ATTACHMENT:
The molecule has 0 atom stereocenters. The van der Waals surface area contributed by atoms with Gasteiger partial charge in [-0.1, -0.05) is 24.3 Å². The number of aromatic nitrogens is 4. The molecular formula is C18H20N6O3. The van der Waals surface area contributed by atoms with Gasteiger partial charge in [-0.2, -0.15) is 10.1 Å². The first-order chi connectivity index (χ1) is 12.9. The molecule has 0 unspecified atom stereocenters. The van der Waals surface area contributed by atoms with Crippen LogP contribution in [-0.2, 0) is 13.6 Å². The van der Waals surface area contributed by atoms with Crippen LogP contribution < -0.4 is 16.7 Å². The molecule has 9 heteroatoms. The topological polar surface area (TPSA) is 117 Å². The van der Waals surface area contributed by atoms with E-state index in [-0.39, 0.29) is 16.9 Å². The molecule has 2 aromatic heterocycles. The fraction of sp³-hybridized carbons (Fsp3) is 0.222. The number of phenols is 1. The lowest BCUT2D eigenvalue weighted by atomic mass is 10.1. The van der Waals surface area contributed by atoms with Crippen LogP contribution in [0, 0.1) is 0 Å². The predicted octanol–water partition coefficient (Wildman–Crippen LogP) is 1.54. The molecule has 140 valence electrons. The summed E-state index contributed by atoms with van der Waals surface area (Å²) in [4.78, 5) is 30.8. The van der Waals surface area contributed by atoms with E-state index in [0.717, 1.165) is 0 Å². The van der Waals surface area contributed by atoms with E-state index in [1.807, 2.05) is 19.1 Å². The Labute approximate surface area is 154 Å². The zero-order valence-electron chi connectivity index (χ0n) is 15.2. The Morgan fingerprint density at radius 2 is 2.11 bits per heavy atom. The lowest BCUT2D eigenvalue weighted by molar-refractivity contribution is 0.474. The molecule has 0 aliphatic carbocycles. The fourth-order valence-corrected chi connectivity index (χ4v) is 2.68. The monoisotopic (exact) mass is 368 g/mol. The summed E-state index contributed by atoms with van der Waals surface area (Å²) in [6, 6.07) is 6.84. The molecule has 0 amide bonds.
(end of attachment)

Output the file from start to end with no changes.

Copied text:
The molecule has 0 atom stereocenters. The van der Waals surface area contributed by atoms with Gasteiger partial charge in [-0.1, -0.05) is 24.3 Å². The number of aromatic nitrogens is 4. The molecular formula is C18H20N6O3. The van der Waals surface area contributed by atoms with Gasteiger partial charge in [-0.2, -0.15) is 10.1 Å². The first-order chi connectivity index (χ1) is 12.9. The molecule has 0 unspecified atom stereocenters. The van der Waals surface area contributed by atoms with Crippen LogP contribution in [-0.2, 0) is 13.6 Å². The van der Waals surface area contributed by atoms with Crippen LogP contribution < -0.4 is 16.7 Å². The molecule has 9 heteroatoms. The topological polar surface area (TPSA) is 117 Å². The van der Waals surface area contributed by atoms with E-state index in [-0.39, 0.29) is 16.9 Å². The molecule has 2 aromatic heterocycles. The fraction of sp³-hybridized carbons (Fsp3) is 0.222. The number of phenols is 1. The lowest BCUT2D eigenvalue weighted by atomic mass is 10.1. The van der Waals surface area contributed by atoms with Crippen LogP contribution in [0, 0.1) is 0 Å². The predicted octanol–water partition coefficient (Wildman–Crippen LogP) is 1.54. The molecule has 140 valence electrons. The summed E-state index contributed by atoms with van der Waals surface area (Å²) in [4.78, 5) is 30.8. The van der Waals surface area contributed by atoms with E-state index in [0.717, 1.165) is 0 Å². The van der Waals surface area contributed by atoms with E-state index in [1.807, 2.05) is 19.1 Å². The Labute approximate surface area is 154 Å². The zero-order valence-electron chi connectivity index (χ0n) is 15.2. The Morgan fingerprint density at radius 2 is 2.11 bits per heavy atom. The lowest BCUT2D eigenvalue weighted by molar-refractivity contribution is 0.474. The molecule has 0 aliphatic carbocycles. The fourth-order valence-corrected chi connectivity index (χ4v) is 2.68. The monoisotopic (exact) mass is 368 g/mol. The summed E-state index contributed by atoms with van der Waals surface area (Å²) in [6, 6.07) is 6.84. The molecule has 0 amide bonds.